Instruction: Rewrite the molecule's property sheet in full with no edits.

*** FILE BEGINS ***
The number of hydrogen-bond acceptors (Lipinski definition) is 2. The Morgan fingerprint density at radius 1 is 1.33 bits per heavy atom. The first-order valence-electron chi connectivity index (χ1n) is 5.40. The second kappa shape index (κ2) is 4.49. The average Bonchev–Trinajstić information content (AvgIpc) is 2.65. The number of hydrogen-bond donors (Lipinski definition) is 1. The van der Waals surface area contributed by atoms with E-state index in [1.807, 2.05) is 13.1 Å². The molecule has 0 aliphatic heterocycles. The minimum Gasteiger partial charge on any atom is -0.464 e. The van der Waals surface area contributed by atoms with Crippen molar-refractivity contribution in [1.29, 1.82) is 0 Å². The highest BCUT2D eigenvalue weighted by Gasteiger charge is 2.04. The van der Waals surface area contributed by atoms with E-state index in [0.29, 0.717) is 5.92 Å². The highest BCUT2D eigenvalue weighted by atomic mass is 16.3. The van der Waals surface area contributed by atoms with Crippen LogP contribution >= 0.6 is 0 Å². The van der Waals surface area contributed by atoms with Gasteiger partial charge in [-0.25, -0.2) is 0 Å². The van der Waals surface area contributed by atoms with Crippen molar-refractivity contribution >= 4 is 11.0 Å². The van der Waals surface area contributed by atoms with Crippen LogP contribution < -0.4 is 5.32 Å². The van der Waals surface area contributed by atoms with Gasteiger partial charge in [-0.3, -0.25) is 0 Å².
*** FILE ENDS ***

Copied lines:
The number of hydrogen-bond acceptors (Lipinski definition) is 2. The Morgan fingerprint density at radius 1 is 1.33 bits per heavy atom. The first-order valence-electron chi connectivity index (χ1n) is 5.40. The second kappa shape index (κ2) is 4.49. The average Bonchev–Trinajstić information content (AvgIpc) is 2.65. The number of hydrogen-bond donors (Lipinski definition) is 1. The van der Waals surface area contributed by atoms with E-state index in [1.807, 2.05) is 13.1 Å². The molecule has 0 aliphatic heterocycles. The minimum Gasteiger partial charge on any atom is -0.464 e. The van der Waals surface area contributed by atoms with Crippen molar-refractivity contribution in [1.29, 1.82) is 0 Å². The highest BCUT2D eigenvalue weighted by Gasteiger charge is 2.04. The van der Waals surface area contributed by atoms with E-state index in [0.29, 0.717) is 5.92 Å². The highest BCUT2D eigenvalue weighted by atomic mass is 16.3. The van der Waals surface area contributed by atoms with Crippen LogP contribution >= 0.6 is 0 Å². The van der Waals surface area contributed by atoms with Gasteiger partial charge in [-0.25, -0.2) is 0 Å². The van der Waals surface area contributed by atoms with Crippen molar-refractivity contribution >= 4 is 11.0 Å². The van der Waals surface area contributed by atoms with Crippen LogP contribution < -0.4 is 5.32 Å². The van der Waals surface area contributed by atoms with Gasteiger partial charge in [-0.3, -0.25) is 0 Å².